The effect of administration continuing forever, of course, is that that nuclear company is in a half-world where it is operating as a ghost company. Nothing much can happen to it, other than it continuing to do basic things under the control of the administrator: it does not go anywhere, but merely functions, as opposed to not functioning. Of course, were that to happen, it would be a very substantial and continual drain on taxpayer resources, and indeed bill payer resources. As I read it, while that company is in administration, it would still be able to claim the payments during the production period under the RAB arrangement. As such, the public would be in the difficult position of funding under the RAB arrangements a company in administration that could not go anywhere, but that nevertheless was taking a substantial amount of the public purse and, in this instance, the bill payers’ money in order to sustain it. That appears to be a substantial flaw in this Bill, written as it is based closely on the 2011 Act in which this does not appear as a substantial flaw because the operation of the special administration regime, expensive though it is likely to be—as we see in the press today, in the case of Bulb Energy—is nevertheless of a different order and clearly of a much more finite duration.

Our amendment suggests that there needs to be an additional endgame possibility in the process that, under circumstances where the company has not revived as a going concern or been sold to another company, the Government are required to set up a new company to run that enterprise and allow it to operate properly as a nuclear production facility in the long term. It is not a complicated amendment; it effectively adds a bottom-line clause to the previous arrangements, which have been placed slightly slavishly into the Bill from the 2011 Act. We think that would be an improvement. It would place an absolute bottom-line block on the proceedings and, in the end, if all went wrong, and was not retrievable, would enable a route out to ensure that the plant operated properly in the bill payer’s interest.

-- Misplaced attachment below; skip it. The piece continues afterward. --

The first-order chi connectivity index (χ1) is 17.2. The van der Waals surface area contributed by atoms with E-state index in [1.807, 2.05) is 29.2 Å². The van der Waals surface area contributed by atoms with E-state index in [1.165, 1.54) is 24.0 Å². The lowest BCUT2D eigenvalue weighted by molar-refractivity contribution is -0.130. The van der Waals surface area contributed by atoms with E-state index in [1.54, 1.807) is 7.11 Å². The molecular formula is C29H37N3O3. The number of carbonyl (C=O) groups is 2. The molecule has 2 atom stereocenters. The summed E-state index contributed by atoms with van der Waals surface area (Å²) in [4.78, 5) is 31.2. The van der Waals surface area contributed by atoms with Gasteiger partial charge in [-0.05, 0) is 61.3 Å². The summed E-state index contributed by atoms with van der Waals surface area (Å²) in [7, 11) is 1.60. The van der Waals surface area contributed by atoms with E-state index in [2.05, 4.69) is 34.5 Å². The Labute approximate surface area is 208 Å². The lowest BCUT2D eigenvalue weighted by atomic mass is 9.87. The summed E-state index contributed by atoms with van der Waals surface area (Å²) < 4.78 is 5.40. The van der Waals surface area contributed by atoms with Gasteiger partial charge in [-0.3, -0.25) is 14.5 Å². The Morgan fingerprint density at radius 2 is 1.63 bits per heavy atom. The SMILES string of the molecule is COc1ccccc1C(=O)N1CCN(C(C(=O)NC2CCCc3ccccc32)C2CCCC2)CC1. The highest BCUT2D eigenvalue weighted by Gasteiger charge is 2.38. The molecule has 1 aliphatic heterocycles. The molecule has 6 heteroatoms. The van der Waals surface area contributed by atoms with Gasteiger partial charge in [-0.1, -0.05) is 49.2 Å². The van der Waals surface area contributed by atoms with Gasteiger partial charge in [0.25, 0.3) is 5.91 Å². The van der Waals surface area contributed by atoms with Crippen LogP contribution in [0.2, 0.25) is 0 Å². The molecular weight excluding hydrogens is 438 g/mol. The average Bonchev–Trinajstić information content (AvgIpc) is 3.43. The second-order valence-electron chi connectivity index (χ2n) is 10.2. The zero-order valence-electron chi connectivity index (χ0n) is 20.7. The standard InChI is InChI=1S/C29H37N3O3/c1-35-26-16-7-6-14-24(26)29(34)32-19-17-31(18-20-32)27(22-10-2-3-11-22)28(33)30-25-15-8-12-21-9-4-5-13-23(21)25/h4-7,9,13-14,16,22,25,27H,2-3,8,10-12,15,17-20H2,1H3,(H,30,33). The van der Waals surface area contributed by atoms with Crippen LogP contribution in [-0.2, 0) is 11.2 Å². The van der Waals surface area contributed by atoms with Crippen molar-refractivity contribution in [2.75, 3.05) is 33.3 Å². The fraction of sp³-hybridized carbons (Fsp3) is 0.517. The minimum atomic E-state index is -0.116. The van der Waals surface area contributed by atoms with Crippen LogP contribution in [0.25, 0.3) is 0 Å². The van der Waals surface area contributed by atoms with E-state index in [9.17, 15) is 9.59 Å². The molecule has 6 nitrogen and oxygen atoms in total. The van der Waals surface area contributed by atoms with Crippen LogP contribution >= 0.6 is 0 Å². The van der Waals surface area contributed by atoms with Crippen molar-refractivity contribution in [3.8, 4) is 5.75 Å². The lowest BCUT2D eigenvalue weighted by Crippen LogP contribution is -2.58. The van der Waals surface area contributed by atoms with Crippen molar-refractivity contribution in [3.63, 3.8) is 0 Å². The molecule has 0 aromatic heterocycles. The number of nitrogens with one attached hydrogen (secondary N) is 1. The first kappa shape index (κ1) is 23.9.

It is a pleasure to serve under your chairmanship, Mr Gray. Some of the other Labour amendments that we supported when they went to a vote have been about cost controls and have tried to provide protections for the consumer. Despite what the hon. Member for Southampton, Test said, I do not think the amendment protects consumers or customers, although we are not sure that clause 33 in itself would not provide this option. The explanatory statement says:

“this amendment would require”—

that is, compel—

“the Government to establish a Government-owned company to allow operations to continue”.

I am not sure of the benefits of compelling the Government to keep running a power station if a company goes bust and cannot be taken over as a going concern, because it is still loss-making and a transfer cannot be concluded. Why do we want to make it mandatory for the Government to take over a loss-making operation to continue to generate electricity?

It seems to me that in the event of such financial failure, the best value might be to shut the thing down and decommission it. Although the hon. Member for Southampton, Test said that this provides a final option—a final endgame—there is nothing on time scales here. The amendment does not say how long the Government would be expected to continue to run this loss-making power station to generate electricity. There is nothing that gives that certainty or end date. I think it actually places a burden on the Government and the consumers—the taxpayers. For that reason, it does not make sense to me. I do not think it achieves the ends it is supposed to.

I will quickly refer to new clause 5, which is in my name; I know we will debate it later.